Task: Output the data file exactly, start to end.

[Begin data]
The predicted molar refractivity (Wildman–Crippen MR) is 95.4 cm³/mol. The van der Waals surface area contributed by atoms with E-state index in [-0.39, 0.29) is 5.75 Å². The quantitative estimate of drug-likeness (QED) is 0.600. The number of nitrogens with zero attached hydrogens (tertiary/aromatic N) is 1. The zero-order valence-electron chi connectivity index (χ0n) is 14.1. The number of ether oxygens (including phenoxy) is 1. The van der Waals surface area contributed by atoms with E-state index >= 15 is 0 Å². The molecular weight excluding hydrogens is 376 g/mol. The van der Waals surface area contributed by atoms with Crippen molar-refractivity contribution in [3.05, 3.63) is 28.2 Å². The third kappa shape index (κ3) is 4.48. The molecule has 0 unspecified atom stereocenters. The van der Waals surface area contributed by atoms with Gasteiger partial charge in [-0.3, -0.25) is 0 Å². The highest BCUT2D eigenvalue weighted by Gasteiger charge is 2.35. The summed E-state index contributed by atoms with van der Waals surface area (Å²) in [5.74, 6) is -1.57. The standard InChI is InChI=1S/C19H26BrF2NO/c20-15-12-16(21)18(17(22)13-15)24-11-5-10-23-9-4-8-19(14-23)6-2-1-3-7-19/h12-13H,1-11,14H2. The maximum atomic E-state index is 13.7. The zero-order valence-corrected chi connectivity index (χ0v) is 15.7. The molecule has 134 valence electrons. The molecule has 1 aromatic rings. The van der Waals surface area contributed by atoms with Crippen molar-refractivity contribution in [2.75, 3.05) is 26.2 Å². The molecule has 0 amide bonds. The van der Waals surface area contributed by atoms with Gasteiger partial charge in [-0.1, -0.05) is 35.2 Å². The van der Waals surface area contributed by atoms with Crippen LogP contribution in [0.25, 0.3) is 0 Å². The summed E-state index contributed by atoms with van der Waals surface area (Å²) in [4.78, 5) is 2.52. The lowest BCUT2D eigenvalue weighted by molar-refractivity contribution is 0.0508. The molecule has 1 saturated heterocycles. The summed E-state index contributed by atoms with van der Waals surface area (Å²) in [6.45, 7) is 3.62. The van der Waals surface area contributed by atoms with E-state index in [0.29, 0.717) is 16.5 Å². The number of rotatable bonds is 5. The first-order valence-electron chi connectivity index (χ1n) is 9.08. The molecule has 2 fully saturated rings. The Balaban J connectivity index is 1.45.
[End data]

The predicted molar refractivity (Wildman–Crippen MR) is 95.4 cm³/mol. The van der Waals surface area contributed by atoms with E-state index in [-0.39, 0.29) is 5.75 Å². The quantitative estimate of drug-likeness (QED) is 0.600. The number of nitrogens with zero attached hydrogens (tertiary/aromatic N) is 1. The zero-order valence-electron chi connectivity index (χ0n) is 14.1. The number of ether oxygens (including phenoxy) is 1. The van der Waals surface area contributed by atoms with E-state index >= 15 is 0 Å². The molecular weight excluding hydrogens is 376 g/mol. The van der Waals surface area contributed by atoms with Crippen molar-refractivity contribution in [3.05, 3.63) is 28.2 Å². The third kappa shape index (κ3) is 4.48. The molecule has 0 unspecified atom stereocenters. The van der Waals surface area contributed by atoms with Gasteiger partial charge in [-0.3, -0.25) is 0 Å². The highest BCUT2D eigenvalue weighted by Gasteiger charge is 2.35. The summed E-state index contributed by atoms with van der Waals surface area (Å²) in [5.74, 6) is -1.57. The standard InChI is InChI=1S/C19H26BrF2NO/c20-15-12-16(21)18(17(22)13-15)24-11-5-10-23-9-4-8-19(14-23)6-2-1-3-7-19/h12-13H,1-11,14H2. The maximum atomic E-state index is 13.7. The zero-order valence-corrected chi connectivity index (χ0v) is 15.7. The molecule has 134 valence electrons. The molecule has 1 aromatic rings. The van der Waals surface area contributed by atoms with Crippen molar-refractivity contribution in [2.75, 3.05) is 26.2 Å². The molecule has 0 amide bonds. The van der Waals surface area contributed by atoms with Gasteiger partial charge in [-0.1, -0.05) is 35.2 Å². The van der Waals surface area contributed by atoms with Crippen LogP contribution in [0.25, 0.3) is 0 Å². The summed E-state index contributed by atoms with van der Waals surface area (Å²) in [4.78, 5) is 2.52. The lowest BCUT2D eigenvalue weighted by molar-refractivity contribution is 0.0508. The molecule has 1 saturated heterocycles. The summed E-state index contributed by atoms with van der Waals surface area (Å²) in [6.45, 7) is 3.62. The van der Waals surface area contributed by atoms with E-state index in [0.29, 0.717) is 16.5 Å². The number of rotatable bonds is 5. The first-order valence-electron chi connectivity index (χ1n) is 9.08. The molecule has 2 fully saturated rings. The Balaban J connectivity index is 1.45.